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Archived Comments for: Audit of head injury management in Accident and Emergency at two hospitals: implications for NICE CT guidelines

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  1. Requirements of NICE guidelines or just good clinical practise

    Joel Dunning, Department of Emergency Medicine , Manchester Royal Infirmary

    10 May 2004

    I was greatly surprised by this article that states that the current assessment process does not record simple and highly important factors on a routine basis such as GCS, vomiting , amnesia , pupillary reaction, and head injury advice cards.

    I was then shocked that there was an assumption that the current state of affairs in these two hospitals was acceptable and that 'in the two hospitals audited, this (i.e. full head injury documentation) would require

    a radical overhaul of existing documentation, which currently contains only a designated

    area for recording GCS and pupil reactivity'.

    This audit exposes a very serious lack of adequate documentation at these two hospitals and I am sure that no matter what guidelines are currently being followed, the standards presented here fall far below those expected of competent physicians.

    It must be remembered that there is at least a 1 in 10-13,000 chance of any 'minor head injury' actually having an undiagnosed intracranial haematoma and thus if this person deteriorates and suffers serious neurological sequelae, the only defence the clinican that sent that person home would have, would be their clinical record including documentation that no high risk symptoms or signs were present at the time of consultation.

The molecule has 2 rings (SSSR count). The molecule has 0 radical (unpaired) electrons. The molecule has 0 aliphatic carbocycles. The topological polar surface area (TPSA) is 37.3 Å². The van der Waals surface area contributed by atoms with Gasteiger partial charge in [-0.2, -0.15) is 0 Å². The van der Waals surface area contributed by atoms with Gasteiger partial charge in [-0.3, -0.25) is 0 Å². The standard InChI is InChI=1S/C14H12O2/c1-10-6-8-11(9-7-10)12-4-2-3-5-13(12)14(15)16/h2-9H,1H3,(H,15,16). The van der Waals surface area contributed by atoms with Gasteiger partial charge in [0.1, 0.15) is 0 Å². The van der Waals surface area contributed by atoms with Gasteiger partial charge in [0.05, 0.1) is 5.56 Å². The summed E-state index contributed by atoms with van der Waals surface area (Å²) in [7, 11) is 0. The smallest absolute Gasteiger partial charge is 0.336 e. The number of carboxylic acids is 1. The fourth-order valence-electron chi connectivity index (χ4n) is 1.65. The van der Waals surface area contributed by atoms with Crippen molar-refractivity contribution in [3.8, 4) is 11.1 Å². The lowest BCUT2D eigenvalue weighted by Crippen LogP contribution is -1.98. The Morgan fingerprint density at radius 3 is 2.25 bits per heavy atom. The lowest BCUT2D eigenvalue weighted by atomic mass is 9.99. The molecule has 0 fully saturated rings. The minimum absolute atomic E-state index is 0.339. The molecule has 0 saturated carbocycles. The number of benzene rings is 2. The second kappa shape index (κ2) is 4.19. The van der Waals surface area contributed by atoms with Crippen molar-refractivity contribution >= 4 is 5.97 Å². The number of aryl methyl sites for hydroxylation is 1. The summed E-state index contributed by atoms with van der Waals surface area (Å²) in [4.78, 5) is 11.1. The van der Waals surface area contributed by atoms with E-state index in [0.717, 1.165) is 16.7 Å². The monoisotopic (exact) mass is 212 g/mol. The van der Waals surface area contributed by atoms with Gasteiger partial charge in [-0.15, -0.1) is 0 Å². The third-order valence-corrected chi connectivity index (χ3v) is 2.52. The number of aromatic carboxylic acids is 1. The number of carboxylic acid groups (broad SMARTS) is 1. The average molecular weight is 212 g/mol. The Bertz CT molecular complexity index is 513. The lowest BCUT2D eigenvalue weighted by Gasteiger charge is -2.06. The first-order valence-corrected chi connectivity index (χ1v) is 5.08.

This actual scenario occurred at Sheffield Childrens hospital where a 7 year old child was discharged, but returned subsequently with GCS 3. The case went to court but the SHO was completely cleared of any blame due to their exemplary clinical notes which recorded that every significant high risk clinical correlate was absent.

    In my own cohort study of 23,000 children presenting with a head injury (the CHALICE study) we have records of 10 patients that were sent home but reattended, subsequently needing neurosurgery.

    The Royal College of Surgeons Guidelines of 1999 (the Galasko report) which I assume these hospitals are following, recommend full documentation of all these clinical correlates as minimal competent practise and also recommend the use of a specific proforma to improve the quality of data collection. Of note these guidelines also make decisions on the basis of GCS, vomiting, amnesia, pupillary reaction etc, and thus no matter what guidelines are used, all these factors must be documented.

    In addition, failure to document that head injury advice has been given is unacceptable due to the real risk of deterioration while at home and it is only this head injury advice that might cause the patient to reattend.

    I would suggest that the authors hold an urgent meeting with their Emergency Physicians to rectify this situation before 10,000 patients are seen in their department, as all departments will eventually send home a patient that deteriorates.

    Adequate documentation will have no resource implications of the implementation of the NICE guidelines as they are based on the daily competent assessment of every head injury using no other methods of assessment other than competent clinical skills.

    Competing interests

    Joel Dunning spent 6 months as a full time Systematic reviewer in the construction of the NICE guidelines for the Management and investigation of Head Injuries, and is also Lead researcher for the CHALICE study, a prospective 10 centre study aiming to derive a sensitive rule to diagnose significant intracranial injury in the under 16's